I do have to emphasize that they are more united when it comes to changing something. Specifically, a few days after Trump’s inauguration, I went to Los Angeles, one of the strongholds of Democrats in America where countless large groups of people were marching on the streets. I would say that the convoy had been going for several hours past the bar where I was sitting. I have never seen this in Croatia. 

In fact, I was one of those who, inside my four walls, criticized the government, politics, the church, the whole society and the situation in which we all realistically found ourselves. It’s crazy to think about how much my point of views has changed in such a short period. Now, when I read how many people do not support the strike of teachers, people who are just looking for a dignified life, I feel overwhelmed with anger and sadness. Police officers, merchants, doctors, all those who are dissatisfied, all professions, should follow their example and say that it is enough. I’m afraid we are not united and supportive towards each other when it matters. That in fact, leads me to the conclusion that we should not be felling sorry for ourselves, because we are slaves to our habits, we do not like change and are not ready to make the sacrifice we need for a better tomorrow.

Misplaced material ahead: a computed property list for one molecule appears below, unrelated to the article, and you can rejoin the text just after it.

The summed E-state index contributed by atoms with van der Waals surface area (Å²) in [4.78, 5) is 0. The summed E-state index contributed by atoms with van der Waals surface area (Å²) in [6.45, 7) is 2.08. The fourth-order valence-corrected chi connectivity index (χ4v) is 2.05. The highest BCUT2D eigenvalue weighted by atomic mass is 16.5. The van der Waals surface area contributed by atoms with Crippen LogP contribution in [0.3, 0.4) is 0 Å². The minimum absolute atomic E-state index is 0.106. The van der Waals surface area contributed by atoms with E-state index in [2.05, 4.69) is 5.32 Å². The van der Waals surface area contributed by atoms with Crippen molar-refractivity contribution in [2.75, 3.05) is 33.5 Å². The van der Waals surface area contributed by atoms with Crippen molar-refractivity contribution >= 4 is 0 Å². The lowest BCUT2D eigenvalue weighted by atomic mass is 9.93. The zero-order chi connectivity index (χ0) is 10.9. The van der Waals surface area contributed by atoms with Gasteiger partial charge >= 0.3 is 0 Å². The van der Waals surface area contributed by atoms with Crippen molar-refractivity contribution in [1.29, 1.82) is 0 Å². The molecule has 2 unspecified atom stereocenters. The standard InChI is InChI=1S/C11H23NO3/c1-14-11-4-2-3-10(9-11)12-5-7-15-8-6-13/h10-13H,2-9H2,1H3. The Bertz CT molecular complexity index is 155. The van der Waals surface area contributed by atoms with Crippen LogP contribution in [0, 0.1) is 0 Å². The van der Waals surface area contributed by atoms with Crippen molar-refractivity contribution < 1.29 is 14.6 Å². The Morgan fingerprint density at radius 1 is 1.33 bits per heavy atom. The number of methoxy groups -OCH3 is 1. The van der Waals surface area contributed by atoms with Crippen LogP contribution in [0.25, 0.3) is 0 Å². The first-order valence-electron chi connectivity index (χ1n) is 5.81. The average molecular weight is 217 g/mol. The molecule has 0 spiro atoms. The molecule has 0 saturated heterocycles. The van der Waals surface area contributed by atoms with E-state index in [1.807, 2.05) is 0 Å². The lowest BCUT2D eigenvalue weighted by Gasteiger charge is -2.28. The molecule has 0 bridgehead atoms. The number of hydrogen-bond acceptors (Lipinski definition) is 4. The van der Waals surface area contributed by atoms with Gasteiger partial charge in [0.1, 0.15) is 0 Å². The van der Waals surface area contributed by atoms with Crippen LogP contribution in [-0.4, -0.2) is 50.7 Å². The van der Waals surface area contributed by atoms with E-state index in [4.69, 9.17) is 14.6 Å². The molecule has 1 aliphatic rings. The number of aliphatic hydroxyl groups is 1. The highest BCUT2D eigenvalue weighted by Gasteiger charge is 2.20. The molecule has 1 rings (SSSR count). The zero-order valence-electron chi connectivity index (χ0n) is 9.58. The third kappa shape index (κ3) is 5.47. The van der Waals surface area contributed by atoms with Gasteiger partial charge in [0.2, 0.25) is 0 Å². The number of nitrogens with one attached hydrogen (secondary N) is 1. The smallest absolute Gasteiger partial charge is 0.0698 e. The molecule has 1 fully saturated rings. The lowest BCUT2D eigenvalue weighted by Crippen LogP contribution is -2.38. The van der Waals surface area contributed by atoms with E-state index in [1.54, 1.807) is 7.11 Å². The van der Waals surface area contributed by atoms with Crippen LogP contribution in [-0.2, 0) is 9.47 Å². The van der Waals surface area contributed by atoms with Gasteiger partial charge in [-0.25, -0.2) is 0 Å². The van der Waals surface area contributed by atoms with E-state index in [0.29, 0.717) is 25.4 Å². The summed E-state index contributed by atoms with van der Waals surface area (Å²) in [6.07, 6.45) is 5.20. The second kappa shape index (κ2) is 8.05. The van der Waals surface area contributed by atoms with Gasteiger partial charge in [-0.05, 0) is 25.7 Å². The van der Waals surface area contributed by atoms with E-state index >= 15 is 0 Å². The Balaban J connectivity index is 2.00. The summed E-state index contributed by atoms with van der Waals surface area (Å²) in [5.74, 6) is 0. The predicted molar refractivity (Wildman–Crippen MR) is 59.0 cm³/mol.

I was raised to never make a difference between people on the basis of religion or nationality, and this is again a burden that we Croats unnecessarily put on our backs. Whose grandfather was an Ustasha, and whose Partisan, who is a Serb, and who is Croat does not matter when you are living abroad. On the contrary, we accept each other with open arms, since we are bound by language, similar culture and customs. I have the feeling that our people are constantly living in the past and opening old wounds that do not allow them to see the only one important thing – what kind of person you are.

(Photo: Private album)

Yes, there is one big scale in my head right now that is constantly comparing what’s better and where it is better. When I am in America, so far from my home, I look for some famous scent, shop, thing, habit or custom that I can associate with Croatia. Because only a person living abroad knows how it can hurt to live outside their home country. 

I had days when my husband knows he has to leave me alone, with Prljavo Kazaliste on the radio, and thoughts of my beautiful Croatia. Then I forget about all the ugly things that are striking my country every day, and think about three hours of having coffee, barbecue and banquet, that sincere laughter from your soul, songs, parties, the euphoria of a good soccer match and the pride that always overwhelms me when I go home in my thoughts.